High Court restrains MSEI from cancelling MCX warrants

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High-CourtIn an interim order, the Bombay High Court has restrained Metropolitan Stock Exchange of India (MSEI) from cancelling or extinguishing warrants worth Rs. 41.60 crore held by the commodity bourse MCX.

The court also restrained MSEI, formerly known as MCX Stock Exchange, from appropriating or dealing with the deposits of MCX placed with it, until it disposes the case filed by the commodity bourse against the stock exchange, Justice Gautam Patel ruled in an order dated July 9.  Transferable warrants entitle a holder to convert them into equity shares subject to the condition that no single holder of the warrants exceeds the five per cent shareholding cap clamped by the markets watchdog Sebi in a stock exchange.

Sebi had given MCX, which is a shareholder in the MSEI, three years until June 19, 2015 to dispose of warrants worth Rs. 61.71 crore, worth Re. 1 face value, which gave it a right to equity in MSEI well over the stipulated five per cent limit.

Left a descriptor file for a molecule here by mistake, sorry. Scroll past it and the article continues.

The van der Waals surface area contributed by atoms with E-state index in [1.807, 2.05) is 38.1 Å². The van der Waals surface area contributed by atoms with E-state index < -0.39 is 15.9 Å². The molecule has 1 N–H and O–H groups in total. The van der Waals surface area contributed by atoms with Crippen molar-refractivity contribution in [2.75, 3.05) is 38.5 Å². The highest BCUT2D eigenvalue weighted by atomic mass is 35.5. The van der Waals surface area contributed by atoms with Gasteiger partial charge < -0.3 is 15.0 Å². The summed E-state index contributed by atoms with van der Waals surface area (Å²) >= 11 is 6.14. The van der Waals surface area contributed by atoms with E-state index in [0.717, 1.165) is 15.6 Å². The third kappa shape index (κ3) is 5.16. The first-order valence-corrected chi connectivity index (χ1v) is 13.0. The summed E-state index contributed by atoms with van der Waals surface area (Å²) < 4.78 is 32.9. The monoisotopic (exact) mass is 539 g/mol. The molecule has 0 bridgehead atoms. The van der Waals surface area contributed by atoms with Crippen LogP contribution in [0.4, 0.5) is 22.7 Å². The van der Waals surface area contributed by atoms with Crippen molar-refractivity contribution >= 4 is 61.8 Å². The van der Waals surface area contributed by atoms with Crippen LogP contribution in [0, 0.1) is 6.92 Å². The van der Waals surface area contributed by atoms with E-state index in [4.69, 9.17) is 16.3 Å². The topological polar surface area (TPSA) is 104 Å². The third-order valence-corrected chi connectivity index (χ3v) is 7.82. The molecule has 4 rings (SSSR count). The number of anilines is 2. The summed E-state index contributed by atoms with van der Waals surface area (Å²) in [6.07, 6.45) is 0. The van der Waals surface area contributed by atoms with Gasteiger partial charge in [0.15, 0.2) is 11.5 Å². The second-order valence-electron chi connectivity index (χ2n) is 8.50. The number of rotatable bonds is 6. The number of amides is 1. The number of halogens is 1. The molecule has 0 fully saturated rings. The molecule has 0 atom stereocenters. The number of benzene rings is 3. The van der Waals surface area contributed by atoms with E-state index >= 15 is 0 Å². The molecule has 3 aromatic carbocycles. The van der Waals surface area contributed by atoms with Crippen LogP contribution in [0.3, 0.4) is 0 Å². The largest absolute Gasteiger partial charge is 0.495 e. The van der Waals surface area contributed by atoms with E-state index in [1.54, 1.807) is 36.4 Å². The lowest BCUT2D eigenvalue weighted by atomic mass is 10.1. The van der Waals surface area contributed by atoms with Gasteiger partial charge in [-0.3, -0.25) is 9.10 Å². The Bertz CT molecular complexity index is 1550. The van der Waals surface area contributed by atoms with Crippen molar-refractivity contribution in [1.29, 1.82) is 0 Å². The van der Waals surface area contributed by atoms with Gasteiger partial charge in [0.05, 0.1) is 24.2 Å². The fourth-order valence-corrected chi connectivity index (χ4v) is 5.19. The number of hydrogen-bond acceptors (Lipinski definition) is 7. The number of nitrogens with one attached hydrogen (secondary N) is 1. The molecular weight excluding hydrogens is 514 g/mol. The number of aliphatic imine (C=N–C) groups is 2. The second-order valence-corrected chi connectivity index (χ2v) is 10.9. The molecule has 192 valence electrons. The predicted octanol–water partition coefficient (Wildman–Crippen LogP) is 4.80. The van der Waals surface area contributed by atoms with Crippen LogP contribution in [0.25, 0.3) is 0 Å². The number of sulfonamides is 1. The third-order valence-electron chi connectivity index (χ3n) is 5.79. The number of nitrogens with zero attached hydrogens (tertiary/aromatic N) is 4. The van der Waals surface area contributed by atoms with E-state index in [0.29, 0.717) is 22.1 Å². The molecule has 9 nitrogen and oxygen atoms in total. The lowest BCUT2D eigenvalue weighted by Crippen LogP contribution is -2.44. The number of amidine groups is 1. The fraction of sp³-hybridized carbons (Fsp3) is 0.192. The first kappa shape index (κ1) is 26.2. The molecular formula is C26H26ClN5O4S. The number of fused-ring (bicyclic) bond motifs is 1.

Both the exchanges were originally promoted by Jignesh Shah-led Financial Technologies Group, which went into a regulatory quagmire after the shutting down of another group company NSEL, a commodities spot exchange which was asked to shut down on July 30, 2013 following a Rs. 5,600-crore payment scam.

On May 25, the MCX had said that it had received offers from various investors to buy significant portions of warrants held by it in MSEI at a premium of 50 paise over the face value of Re. 1 each.

The case of MCX is that its sale of warrants — which it had undertaken to ensure compliance by the MSEI with statutory requirements — has been effectively undermined and sabotaged by the MSEI inter alia by opening a rights issue at the same time when MCX was attempting to sell the same warrants at a small premium.

“In my view, having regard to the past conduct of plaintiff MCX and the manner in which events have unfolded, the plaintiff has made out a sufficiently strong prima facie case,” Justice Patel said in his ruling.

“There is no doubt in my mind that the balance of convenience is in its favour and that if the urgent interim reliefs are not granted, irretrievable prejudice will be caused to the plaintiff,” he concluded.